Valuing the recovery of overexploited fish stocks in the context of existence and option values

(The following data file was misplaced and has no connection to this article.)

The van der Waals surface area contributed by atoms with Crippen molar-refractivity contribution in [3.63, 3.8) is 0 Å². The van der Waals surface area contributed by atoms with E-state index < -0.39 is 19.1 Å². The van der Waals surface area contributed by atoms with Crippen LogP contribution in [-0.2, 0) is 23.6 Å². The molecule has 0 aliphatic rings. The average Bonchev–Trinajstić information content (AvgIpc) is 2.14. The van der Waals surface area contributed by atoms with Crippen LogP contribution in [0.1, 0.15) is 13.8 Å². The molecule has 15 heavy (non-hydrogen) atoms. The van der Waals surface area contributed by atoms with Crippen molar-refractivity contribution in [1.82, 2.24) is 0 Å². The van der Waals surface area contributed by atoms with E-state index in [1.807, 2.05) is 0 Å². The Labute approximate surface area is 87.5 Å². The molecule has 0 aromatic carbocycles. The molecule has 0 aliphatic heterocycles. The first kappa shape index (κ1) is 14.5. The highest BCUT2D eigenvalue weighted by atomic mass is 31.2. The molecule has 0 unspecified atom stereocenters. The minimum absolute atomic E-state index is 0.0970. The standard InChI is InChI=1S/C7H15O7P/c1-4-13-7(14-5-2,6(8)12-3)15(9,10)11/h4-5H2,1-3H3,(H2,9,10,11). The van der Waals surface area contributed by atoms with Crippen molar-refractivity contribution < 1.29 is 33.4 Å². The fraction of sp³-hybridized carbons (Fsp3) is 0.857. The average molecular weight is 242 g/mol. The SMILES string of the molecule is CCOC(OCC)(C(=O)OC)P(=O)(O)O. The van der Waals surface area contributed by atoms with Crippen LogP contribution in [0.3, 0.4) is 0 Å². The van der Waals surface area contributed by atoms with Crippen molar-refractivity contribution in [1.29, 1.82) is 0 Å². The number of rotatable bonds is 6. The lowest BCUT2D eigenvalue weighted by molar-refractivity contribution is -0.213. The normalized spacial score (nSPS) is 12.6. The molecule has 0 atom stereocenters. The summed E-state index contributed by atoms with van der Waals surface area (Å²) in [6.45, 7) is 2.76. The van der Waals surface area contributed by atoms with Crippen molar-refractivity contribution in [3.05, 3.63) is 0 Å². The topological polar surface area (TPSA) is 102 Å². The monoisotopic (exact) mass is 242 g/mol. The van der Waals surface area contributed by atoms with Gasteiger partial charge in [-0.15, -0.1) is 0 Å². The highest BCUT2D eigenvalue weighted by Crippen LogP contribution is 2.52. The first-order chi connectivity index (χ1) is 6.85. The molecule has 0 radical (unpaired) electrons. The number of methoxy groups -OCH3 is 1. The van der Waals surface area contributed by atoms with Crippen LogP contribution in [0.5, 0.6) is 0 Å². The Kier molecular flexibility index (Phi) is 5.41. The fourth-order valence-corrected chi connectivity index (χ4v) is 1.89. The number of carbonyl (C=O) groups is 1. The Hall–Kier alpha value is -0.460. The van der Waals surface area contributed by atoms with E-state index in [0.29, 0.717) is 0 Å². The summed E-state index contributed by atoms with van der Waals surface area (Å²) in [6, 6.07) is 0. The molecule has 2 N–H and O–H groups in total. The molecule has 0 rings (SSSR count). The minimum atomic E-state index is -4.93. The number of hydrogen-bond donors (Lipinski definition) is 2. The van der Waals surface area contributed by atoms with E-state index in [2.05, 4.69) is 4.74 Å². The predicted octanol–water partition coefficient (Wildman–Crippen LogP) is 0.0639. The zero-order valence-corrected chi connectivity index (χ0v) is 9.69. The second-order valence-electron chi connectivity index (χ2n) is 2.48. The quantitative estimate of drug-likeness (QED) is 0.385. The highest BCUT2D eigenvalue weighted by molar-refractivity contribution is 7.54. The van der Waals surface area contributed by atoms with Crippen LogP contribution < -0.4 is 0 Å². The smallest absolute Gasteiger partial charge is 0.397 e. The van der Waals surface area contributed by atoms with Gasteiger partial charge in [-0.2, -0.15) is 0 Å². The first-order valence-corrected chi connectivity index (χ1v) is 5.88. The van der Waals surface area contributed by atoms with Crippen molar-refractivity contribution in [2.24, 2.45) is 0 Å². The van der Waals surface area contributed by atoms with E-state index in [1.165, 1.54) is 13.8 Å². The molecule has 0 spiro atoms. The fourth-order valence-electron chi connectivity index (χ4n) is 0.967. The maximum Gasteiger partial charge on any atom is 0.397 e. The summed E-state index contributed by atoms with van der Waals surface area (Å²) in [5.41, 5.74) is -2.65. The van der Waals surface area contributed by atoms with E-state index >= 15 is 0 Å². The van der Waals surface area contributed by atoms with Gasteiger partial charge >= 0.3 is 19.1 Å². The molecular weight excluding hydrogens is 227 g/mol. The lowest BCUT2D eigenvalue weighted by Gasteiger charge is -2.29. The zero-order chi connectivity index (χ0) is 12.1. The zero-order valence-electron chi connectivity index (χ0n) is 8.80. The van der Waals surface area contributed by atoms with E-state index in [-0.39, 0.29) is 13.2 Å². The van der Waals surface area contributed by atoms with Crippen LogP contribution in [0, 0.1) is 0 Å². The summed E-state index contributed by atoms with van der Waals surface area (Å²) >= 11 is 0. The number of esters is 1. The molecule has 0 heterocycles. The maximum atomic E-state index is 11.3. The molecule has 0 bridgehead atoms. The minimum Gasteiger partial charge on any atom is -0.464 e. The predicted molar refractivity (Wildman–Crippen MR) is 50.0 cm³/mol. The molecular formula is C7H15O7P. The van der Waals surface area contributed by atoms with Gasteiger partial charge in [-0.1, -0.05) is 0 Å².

The current reduction in commercial fish stocks is a problem of global concern. In response to this situation, administrations around the world are attempting to recover critical stocks by implementing new regulations based on catching restrictions and recovery plans. These restrictions have negative effects on local economies, but species recovery also brings important benefits to society in the long term. Given that the recovery of endangered species also results in considerable non-use economic value, this paper employs contingent valuation techniques to measure individual preferences for different recovery levels. We distinguish primarily between existence and option values linked to various levels of the desired stocks and discuss how these values influence willingness to pay (WTP) estimates. Our results show that recovered stocks for hake and Norwegian lobster increase local welfare, and show that the median household WTP is about 17.73[euro] for a recovery programme regulated by the European Union.
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